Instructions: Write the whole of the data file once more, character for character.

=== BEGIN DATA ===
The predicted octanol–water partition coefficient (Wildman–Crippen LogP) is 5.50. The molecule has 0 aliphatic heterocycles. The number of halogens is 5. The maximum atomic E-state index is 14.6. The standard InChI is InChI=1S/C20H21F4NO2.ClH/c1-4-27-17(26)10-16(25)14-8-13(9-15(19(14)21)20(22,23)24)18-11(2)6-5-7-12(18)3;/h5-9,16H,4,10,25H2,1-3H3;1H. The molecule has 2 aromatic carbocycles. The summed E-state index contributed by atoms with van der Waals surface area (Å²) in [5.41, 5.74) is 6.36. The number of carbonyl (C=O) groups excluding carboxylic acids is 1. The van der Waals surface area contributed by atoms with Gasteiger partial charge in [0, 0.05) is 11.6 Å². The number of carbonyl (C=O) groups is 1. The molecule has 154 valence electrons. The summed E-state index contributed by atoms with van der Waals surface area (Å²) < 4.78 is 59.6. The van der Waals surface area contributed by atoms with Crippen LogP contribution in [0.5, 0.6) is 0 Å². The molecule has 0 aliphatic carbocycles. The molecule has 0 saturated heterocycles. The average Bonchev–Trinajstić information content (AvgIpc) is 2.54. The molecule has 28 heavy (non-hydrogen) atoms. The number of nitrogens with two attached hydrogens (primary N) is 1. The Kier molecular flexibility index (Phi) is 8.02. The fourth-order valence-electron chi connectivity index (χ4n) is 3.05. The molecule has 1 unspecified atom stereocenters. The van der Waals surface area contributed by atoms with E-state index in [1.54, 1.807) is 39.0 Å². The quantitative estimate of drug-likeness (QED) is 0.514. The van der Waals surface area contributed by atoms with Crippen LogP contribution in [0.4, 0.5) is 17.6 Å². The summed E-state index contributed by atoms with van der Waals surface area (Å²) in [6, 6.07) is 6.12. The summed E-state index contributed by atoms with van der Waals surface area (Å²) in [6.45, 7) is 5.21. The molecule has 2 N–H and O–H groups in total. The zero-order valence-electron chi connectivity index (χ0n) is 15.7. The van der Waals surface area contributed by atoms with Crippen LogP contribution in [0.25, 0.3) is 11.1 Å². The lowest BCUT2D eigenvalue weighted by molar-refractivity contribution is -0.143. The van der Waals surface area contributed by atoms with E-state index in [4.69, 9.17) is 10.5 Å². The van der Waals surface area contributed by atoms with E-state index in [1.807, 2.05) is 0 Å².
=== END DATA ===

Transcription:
The predicted octanol–water partition coefficient (Wildman–Crippen LogP) is 5.50. The molecule has 0 aliphatic heterocycles. The number of halogens is 5. The maximum atomic E-state index is 14.6. The standard InChI is InChI=1S/C20H21F4NO2.ClH/c1-4-27-17(26)10-16(25)14-8-13(9-15(19(14)21)20(22,23)24)18-11(2)6-5-7-12(18)3;/h5-9,16H,4,10,25H2,1-3H3;1H. The molecule has 2 aromatic carbocycles. The summed E-state index contributed by atoms with van der Waals surface area (Å²) in [5.41, 5.74) is 6.36. The number of carbonyl (C=O) groups excluding carboxylic acids is 1. The van der Waals surface area contributed by atoms with Gasteiger partial charge in [0, 0.05) is 11.6 Å². The number of carbonyl (C=O) groups is 1. The molecule has 154 valence electrons. The summed E-state index contributed by atoms with van der Waals surface area (Å²) < 4.78 is 59.6. The van der Waals surface area contributed by atoms with Crippen LogP contribution in [0.5, 0.6) is 0 Å². The molecule has 0 aliphatic carbocycles. The molecule has 0 saturated heterocycles. The average Bonchev–Trinajstić information content (AvgIpc) is 2.54. The molecule has 28 heavy (non-hydrogen) atoms. The number of nitrogens with two attached hydrogens (primary N) is 1. The Kier molecular flexibility index (Phi) is 8.02. The fourth-order valence-electron chi connectivity index (χ4n) is 3.05. The molecule has 1 unspecified atom stereocenters. The van der Waals surface area contributed by atoms with E-state index in [1.54, 1.807) is 39.0 Å². The quantitative estimate of drug-likeness (QED) is 0.514. The van der Waals surface area contributed by atoms with Crippen LogP contribution in [0.4, 0.5) is 17.6 Å². The summed E-state index contributed by atoms with van der Waals surface area (Å²) in [6, 6.07) is 6.12. The summed E-state index contributed by atoms with van der Waals surface area (Å²) in [6.45, 7) is 5.21. The molecule has 2 N–H and O–H groups in total. The zero-order valence-electron chi connectivity index (χ0n) is 15.7. The van der Waals surface area contributed by atoms with Crippen LogP contribution in [0.25, 0.3) is 11.1 Å². The lowest BCUT2D eigenvalue weighted by molar-refractivity contribution is -0.143. The van der Waals surface area contributed by atoms with E-state index in [4.69, 9.17) is 10.5 Å². The van der Waals surface area contributed by atoms with E-state index in [1.807, 2.05) is 0 Å².